The rain eased and so did I.  Suddenly, I was sitting in and feeling really good.  “Don’t do anything stupid,” I told myself.  “Saturday is more important than tonight.”  I started to think about how I was positioning myself in the pack.  This race could be a good learning experience.

I remembered something Jim Cunningham said at his criterium seminar.  Stay on the wheel.  If you ease off the wheel in front of you going into the turn, you are going to have to exert energy to catch back on once you are out of the turn.  I started to concentrate on staying right there on the wheel in front through the corners.

Just that little adjustment made a huge difference!  Rather than coming out of the turns dreading the work of trying to cover the 5 foot gap in front of me, I found myself being sucked through the corners.  The only downside is that it takes an element of trust to do that.  You are counting on the rider in front of you to hold his line and not go down.

The rains had moved through and the course was drying in spots, but turn four was still a little wet.  At three laps to go, I started to move my way up toward the top five riders in the field.  David Bright from Anderson and Peter Mathern had broke away and we weren’t going to catch them at this point.

Photo by David Hicks

Photo by David Hicks

Things were looking very good for me to have a top 10 finish.  I was marking Jae Bowen – the winner of the omnium – as we moved around the final lap.  As we neared turn four Jae and I lined up to come around the outside.  My idea was to keep as much momentum through the turn as possible.  That would give me a jump for the sprint to the finish.

Some riders came flying up to our inside.  I eased just a bit to adjust my line and a gap formed between Jae and myself.  Then I leaned into the turn.  The riders to my left moved slightly in front of me.  Then just as they were reaching the first part of the apex of the turn and I was still somewhat upright, one of the riders went down.  He split between Jae and me.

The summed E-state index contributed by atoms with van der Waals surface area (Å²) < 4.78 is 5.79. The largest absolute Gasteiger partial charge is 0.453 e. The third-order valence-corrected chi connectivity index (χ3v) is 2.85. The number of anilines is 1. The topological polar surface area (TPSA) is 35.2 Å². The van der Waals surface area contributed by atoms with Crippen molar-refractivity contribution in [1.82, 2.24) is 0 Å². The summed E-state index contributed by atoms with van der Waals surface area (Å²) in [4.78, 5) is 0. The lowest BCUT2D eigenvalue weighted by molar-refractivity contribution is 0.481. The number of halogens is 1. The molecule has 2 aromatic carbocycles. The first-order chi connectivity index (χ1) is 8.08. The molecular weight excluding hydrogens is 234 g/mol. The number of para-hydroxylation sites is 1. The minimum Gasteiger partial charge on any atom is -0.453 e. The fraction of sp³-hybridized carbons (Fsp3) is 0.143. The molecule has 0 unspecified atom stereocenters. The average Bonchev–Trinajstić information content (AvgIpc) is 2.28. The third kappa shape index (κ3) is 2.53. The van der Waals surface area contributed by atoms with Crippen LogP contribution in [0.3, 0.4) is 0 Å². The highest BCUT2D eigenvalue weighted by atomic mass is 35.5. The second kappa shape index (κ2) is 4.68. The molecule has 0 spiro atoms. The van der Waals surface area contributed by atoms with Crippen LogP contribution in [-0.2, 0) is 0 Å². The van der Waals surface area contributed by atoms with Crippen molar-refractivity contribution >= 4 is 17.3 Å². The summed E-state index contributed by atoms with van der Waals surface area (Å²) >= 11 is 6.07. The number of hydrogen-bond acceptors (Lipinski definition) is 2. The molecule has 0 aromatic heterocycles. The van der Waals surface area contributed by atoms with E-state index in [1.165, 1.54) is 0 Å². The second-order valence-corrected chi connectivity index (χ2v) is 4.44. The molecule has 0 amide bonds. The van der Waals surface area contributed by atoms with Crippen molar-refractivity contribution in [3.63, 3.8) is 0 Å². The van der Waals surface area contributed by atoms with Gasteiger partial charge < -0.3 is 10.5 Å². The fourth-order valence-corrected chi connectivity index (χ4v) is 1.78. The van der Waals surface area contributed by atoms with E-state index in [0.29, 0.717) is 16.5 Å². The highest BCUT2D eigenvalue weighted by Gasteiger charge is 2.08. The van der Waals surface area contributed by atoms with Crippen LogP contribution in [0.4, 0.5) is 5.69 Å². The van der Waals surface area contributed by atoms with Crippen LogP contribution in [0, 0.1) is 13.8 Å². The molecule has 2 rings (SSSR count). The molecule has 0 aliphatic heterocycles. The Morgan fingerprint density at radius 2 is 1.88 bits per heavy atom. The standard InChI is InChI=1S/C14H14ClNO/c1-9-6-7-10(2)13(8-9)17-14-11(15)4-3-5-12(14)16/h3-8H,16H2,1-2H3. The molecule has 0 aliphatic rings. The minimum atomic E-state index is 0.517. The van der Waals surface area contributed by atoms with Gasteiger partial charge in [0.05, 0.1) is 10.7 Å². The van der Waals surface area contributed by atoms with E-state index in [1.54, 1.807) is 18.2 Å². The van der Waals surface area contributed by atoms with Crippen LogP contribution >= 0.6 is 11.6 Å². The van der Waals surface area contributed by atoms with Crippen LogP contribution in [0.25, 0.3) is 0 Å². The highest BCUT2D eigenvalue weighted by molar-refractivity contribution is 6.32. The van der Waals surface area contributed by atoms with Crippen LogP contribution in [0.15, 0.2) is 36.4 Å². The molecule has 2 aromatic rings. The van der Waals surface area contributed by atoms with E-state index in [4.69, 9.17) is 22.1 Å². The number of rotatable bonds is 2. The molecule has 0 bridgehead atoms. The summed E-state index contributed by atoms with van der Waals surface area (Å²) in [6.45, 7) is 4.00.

Immediately the rider beside him went down as well.  They were skidding across the wet pavement toward the outside of the turn.  Jae barely escaped while I adjusted my line slightly and eased my brakes hoping to squeeze through the shrinking gap before they closed it off.  However, the combination of changing my line and braking caused my rear wheel to break loose once again.

It was like slow motion.  I wasn’t fearful – until it was over – and I was seeing everything that was happening in a matter of seconds, but my brain was analyzing it in detail.  I knew if I kept trying to shoot the gap I was either 1) going to get taken out by the sliding rider, or 2) slide out myself.

Instead I gathered the bike and straightened up.  This put me headed for the curb and the water retention area where a rider a couple of weeks ago went down and got messed up pretty badly.  Thankfully, I had slowed enough so that after bunny hopping the curb, I was able to grab my brakes and keep from sliding down the embankment – or hit the stump I realized for the first time was there.

As I was hopping the curb, I could hear the sound of entangling bikes behind me.  I’m still not sure how many racers were involved.  I was just trying to get my bike stopped, back onto the course, and under power again.  As I moved back on I got my feet on the pedals and started to go.  Ugggghhhh.  I had too much gear.  However, I just pushed it up until I crossed the line.